Cambridge, Mass., September 15, 2010 - bluebird bio (formerly Genetix Pharmaceuticals Inc.) an emerging leader in the development of innovative gene therapies for severe genetic disorders, today announced publication in the journal Nature of its promising Phase 1/2 data highlighting positive results of LentiGlobin™ gene therapy treatment in a young adult with severe beta-thalassemia, a blood disorder that is one of the most frequent inherited diseases.
The patient, who had been transfusion dependent since early childhood, has become transfusion independent for the past 21 months - more than two years after treatment with the LentiGlobin vector. The study also identified a subset of cells with the corrected beta-globin gene that overexpressed a truncated form of a gene called HMGA2. The patient has not experienced any adverse events. The data show that while early on, the HMGA2 clone was a significant portion of the corrected cells, the clone levels had declined at the time the paper was prepared, and further follow up indicates the decline is continuing.
"Although based on the first treated patient, we believe these results are impressive and illustrate for the first time the significant potential for treatment of beta hemoglobinopathies using lentiviral beta-globin gene transfer in the context of autologous stem cell transplant," said Philippe Leboulch, M.D., senior author of the study and head of the Institute of Emerging Diseases and Innovative Therapies of CEA and INSERM; professor of medicine, University of Paris; and visiting professor, Harvard Medical School. "For beta-thalassemia, we have worked intensely for almost 20 years to design, develop and manufacture LentiGlobin to provide a sustained high level hemoglobin production, resulting in a major clinical benefit. It has been very rewarding to follow this patient as his life has dramatically improved since receiving our treatment."
"For the first time, a patient with severe beta-thalassemia is living without the need for transfusions over a sustained period of time," said Marina Cavazzana-Calvo, M.D., first co-author of the study and professor of hematology, University of Paris and chief of Cell and Gene Therapy Department, Necker-Enfants Malades Hospital in Paris. Salima Hacein-Bey-Abina, Ph.D., professor of immunology, University of Paris, added, "These results are not only important due to the tremendous medical need that exists for thalassemia patients around the world, but also represents a significant step forward for the field of autologous stem cell therapy as an emerging therapeutic modality."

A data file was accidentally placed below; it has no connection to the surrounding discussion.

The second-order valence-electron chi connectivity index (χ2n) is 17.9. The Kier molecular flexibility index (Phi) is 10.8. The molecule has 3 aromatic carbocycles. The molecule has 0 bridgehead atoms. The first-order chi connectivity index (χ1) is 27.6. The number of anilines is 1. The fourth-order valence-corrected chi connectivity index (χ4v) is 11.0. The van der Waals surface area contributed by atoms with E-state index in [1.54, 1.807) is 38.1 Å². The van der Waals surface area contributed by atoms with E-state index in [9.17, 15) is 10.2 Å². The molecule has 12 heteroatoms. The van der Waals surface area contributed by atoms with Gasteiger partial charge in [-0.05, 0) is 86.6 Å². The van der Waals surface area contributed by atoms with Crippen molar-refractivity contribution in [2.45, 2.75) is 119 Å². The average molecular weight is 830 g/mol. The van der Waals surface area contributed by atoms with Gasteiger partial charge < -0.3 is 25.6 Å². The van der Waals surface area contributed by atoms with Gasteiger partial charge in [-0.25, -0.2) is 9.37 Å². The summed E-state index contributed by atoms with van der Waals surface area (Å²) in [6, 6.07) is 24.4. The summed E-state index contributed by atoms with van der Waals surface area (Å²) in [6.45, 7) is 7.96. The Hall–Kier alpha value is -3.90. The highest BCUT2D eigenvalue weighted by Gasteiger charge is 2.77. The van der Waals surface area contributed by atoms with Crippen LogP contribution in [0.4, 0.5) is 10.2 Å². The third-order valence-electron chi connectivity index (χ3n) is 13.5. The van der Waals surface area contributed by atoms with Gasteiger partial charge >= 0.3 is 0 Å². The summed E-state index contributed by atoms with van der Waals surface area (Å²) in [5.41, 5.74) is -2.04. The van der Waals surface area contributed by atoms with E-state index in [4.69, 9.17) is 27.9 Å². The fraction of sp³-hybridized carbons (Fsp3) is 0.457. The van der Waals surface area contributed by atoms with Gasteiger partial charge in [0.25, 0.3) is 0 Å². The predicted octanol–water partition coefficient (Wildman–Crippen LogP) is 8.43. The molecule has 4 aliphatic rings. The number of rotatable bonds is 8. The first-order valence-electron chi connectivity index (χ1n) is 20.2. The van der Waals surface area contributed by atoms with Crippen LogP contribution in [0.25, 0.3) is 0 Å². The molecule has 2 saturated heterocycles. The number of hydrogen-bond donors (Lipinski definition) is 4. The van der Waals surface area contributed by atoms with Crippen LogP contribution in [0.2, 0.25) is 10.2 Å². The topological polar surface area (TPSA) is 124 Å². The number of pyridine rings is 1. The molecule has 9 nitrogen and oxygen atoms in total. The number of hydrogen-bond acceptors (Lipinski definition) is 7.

Dr. Françoise Bernaudin, the clinical hematologist who has followed this patient since early childhood, said, "It is wonderful to see that this young man is for now free of transfusions and injections for iron chelation. He is happy to have a normal life back, and for the first time has a full-time job as a cook in a main restaurant in Paris. We are now even able to bleed him regularly to help remove toxic iron that had accumulated over the years because of blood transfusions."
The paper, titled "Transfusion independence and HMGA2 activation after gene therapy of human beta-thalassemia," is available in the online publication of Nature at www.nature.com.
"We believe the human findings in beta-thalassemia, as well as the recently published data in Science on two patients with childhood cerebral adrenoleukodystrophy (CCALD), highlight the significant opportunity for bluebird bio's gene therapy platform to help patients with severe genetic disorders," said Nick Leschly, president and CEO of bluebird bio. "We are committed to building a world-class company in gene therapy led by outstanding people as we move aggressively forward with multiple clinical studies, including our ongoing clinical trials for the development of LentiGlobin for beta-thalassemia and our product for CCALD."